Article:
Tiger Woods and his Sponsors Should Focus on Golf

Tiger Woods is back on the golf course. His return to golf started well when he scored a birdie on the third hole of The Masters tournament in Augusta, Georgia on Thursday, April 8, 2010. But Nike is airing an ad that takes the focus off his golf skills. 

The new Nike TV commercial is a failure.  The black and white commercial has a voiceover with his late-father’s voice admonishing Tiger and features a pensive Tiger Woods wearing a Nike hat and vest.  He looks guilty.  The voice of Earl Woods says, “Tiger, I am more prone to be inquisitive; to promote discussion.  I want to find out what your thinking was.  I want to find out what your feelings are and did you learn anything.” 

Why would Tiger Woods approve this?  Why would Nike think this would rebuild his credibility and Nike’s as well?  The commercial is certainly is getting a lot of media exposure, however.  Perhaps that was Nike’s goal. 

Nike did stick with him while most sponsors dropped him.  Woods lost some $50 million in our endorsements deals as the scandal of his infidelities has unfolded since November. 

Public figures enjoy tremendous fortune and have high visibility.   It’s in their best interest to safeguard their favorable status with the American public.  Then they are rewarded with celebrity endorsements from companies eager to form a partnership with them.  When that happens, companies hope consumers will associate the goodwill they feel for the celebrity with their product.   

If a celebrity wants the endorsement contracts, he or she must meet expectations.  That means celebrities must not only excel in their professions, but behave without reproach in their private lives as well because everyone is watching and millions of dollars are at stake.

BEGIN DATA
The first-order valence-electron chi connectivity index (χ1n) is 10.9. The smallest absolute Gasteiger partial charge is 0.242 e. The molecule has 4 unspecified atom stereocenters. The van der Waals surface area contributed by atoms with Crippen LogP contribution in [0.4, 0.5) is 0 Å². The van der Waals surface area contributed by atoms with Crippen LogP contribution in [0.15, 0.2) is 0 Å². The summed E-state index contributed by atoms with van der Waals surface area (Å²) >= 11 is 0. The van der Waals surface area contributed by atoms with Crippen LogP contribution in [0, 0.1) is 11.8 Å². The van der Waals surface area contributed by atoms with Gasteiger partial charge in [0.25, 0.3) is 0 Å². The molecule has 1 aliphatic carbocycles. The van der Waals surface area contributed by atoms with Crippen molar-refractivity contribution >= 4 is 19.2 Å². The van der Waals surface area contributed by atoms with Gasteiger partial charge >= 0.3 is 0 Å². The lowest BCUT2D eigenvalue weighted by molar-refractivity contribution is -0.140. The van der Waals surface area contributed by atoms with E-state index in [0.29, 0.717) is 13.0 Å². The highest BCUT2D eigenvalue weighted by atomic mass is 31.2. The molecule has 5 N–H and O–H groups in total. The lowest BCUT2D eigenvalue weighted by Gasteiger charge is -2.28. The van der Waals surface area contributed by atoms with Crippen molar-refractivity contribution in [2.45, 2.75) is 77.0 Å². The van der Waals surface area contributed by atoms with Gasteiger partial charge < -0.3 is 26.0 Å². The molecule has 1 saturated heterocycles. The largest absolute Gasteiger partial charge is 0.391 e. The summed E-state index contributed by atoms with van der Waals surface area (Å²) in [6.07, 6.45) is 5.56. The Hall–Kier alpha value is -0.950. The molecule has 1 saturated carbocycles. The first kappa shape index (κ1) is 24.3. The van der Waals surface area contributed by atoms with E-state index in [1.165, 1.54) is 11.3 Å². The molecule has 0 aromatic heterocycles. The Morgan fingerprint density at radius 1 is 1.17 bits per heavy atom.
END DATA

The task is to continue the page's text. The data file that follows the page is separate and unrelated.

While Tiger Woods is arguably the greatest golfer of this century, he’s lost many of his fans in light of the scandal. He should have stopped at one sincere public apology and then continued about what he does best—play golf.  That is all he should be speaking about.  In a press conference on Monday, Woods said, “That first tee, I’m looking forward to it. I haven’t looked forward to that tee shot in a long time, not like this. It feels fun again. You know, that’s something that’s been missing.” Statements like those are what will help to rebuild his image.  Focus on what you do well, not on what you’ve done wrong.

Nike’s newest commercial doesn’t help create the comeback story Americans love.  Critical thinkers should ask, why does Nike continue to use Tiger Woods?

Public Figures and Their Affairs: It’s All About Credibility

Public figures enjoy tremendous fortune and have high visibility.   It’s in their best interest to safeguard their favorable status with the American public.  Then they are rewarded with celebrity endorsements from companies eager to form a partnership with them.  When that happens, companies hope consumers will associate the goodwill they feel for the celebrity with their product.   

Michael Jordan is a much sought after public figure and enjoys lucrative celebrity endorsement deals with Hanes, Ball Park Franks and many others.  These companies pay Jordan very well for his positive image.

Endorsements like these can also be taken away, however.  If a company no longer deems that celebrity worthy of representing its product, the celebrity loses the endorsement.  This is usually clearly spelled out in morality clauses.  There is a choice.  No one is forcing anyone to accept the contract.

Tiger Woods has been the focus of countless news stories this week as a result of an accident and belated apology for personal indiscretions.   Many women have since come forward claiming they participated in his infidelity.  Woods has asked for privacy and that has engaged a lively debate over whether public figures can have private lives.  Does it go both ways?  Can a public figure ask for privacy when it’s convenient? 

If a celebrity wants the endorsement contracts, he or she must meet expectations.  That means celebrities must not only excel in their professions, but behave without reproach in their private lives as well because everyone is watching and millions of dollars are at stake. 

America loves a comeback story.  With hard work, credibility can be rebuilt.  Just look at Kobe Bryant and Tylenol.  Both the basketball star and the product line faced credibility crises and have not only rebuilt their reputations, but have exponentially surpassed their initial level of success.